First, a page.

One of my methods of checking if everyone knows what we’re talking about is to have them vote when answering a question or agreeing with the structure of a sentence. For example, I often ask the students to vote on whether they think an answer is right or wrong (or a variation). As I mentioned in my first diary, being an individual is not encouraged in traditional methods of monastic education. Everyone learns to read scriptures by chanting together and, obviously, the uniformity of the robes contributes to anonymity. Strict discipline when teaching includes corporal punishment and this discourages monks from questioning authority or senior monks.
So, in our class, it is the norm for monks to look around the room to check what the majority vote is. This results in a lot of half-raised hands, arms stretched across heads and ear scratching while the students make up their minds. Even Tulku tends to be somewhat indecisive and needs reassurance at times, which can be difficult because he always sits at the front of the room.
In my work as an engineer and as a teacher, I’ve noticed some sounds that Bhutanese have trouble pronouncing, such as ‘sk' as in ‘desk’ and ‘ask’, and ‘lm’ as in ‘film’. They also tend to randomly add an ‘s’ to some words or remove it from others.
Although the monks don’t get a lot of exposure to TV, many hear most of their English from TV or the radio. Those who attended school were probably taught by Indian teachers or teachers trained by Indian teachers. So I have quite a lot of fun with Indian-English grammar and sentence structure, which lives up to all the preconceptions captured in TV call centre sitcoms, including the phrases ‘they must be having’, ‘can you borrow me’ and ‘he reached me’. Some of these shows are currently being broadcast on Indian satellite channels but I doubt that any Bhutanese watch them because they don’t get the jokes or understand the fast English. But this is timely because Bhutan has just embarked on a telephone call centre initiative to provide jobs for some of the young people who are now graduating from high school as a result of the government’s extension of free secondary education.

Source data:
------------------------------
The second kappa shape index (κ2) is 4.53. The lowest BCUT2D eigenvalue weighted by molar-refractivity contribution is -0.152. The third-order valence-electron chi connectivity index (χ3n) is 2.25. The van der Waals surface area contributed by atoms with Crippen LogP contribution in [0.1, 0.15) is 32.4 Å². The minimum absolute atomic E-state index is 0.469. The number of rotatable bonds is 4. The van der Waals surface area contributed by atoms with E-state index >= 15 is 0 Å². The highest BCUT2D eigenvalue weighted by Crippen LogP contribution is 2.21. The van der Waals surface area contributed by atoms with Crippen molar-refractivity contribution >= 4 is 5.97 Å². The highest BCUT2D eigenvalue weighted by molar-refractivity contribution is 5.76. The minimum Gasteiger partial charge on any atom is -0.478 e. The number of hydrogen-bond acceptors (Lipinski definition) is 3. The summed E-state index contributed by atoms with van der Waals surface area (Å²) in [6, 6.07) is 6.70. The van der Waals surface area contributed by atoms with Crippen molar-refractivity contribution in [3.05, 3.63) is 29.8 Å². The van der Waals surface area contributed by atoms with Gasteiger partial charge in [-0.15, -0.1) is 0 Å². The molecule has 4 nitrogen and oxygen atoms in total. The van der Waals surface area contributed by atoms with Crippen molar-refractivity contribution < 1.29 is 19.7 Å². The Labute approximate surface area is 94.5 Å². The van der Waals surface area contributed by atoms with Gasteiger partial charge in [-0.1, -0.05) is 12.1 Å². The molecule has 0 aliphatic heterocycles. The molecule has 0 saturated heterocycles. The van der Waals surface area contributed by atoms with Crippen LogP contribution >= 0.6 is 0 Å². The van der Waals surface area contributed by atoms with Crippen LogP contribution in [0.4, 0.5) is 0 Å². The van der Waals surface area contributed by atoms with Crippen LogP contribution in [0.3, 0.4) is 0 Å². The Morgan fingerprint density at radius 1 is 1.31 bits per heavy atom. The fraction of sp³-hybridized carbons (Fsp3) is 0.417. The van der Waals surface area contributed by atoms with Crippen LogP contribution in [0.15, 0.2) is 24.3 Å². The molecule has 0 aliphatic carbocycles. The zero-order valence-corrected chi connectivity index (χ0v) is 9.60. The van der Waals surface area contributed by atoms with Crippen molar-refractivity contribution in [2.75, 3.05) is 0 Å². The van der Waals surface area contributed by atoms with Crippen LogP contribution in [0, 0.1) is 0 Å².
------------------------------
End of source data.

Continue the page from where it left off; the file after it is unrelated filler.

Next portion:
I’ve been in Bhutan for more than two-and-a-half years now and I’ve noticed that I tend to change my own sentence structure to be understood, particularly in an office setting. Obviously this is not handy when I'm supposed to be teaching ‘correct English’, but it has become automatic. I now have to consciously concentrate on speaking correctly and I usually only do it with the people I know fairly well. In addition to changing my grammar, I’ve also picked up other Bhutanese-English phrases including ‘I’ve been in Thimphu only’, as well as a classic amongst Bhutanese when confronted with a situation that cannot be changed: ‘What to do la?’ (where ‘la’ is a term of respect in Dzongkha). So I realize that when I teach the monks, I probably don't correct them completely or consistently and that I accept anything which is pretty close to being correct.
I guess it’s going to take more effort on my part to be consistent when teaching in the future ...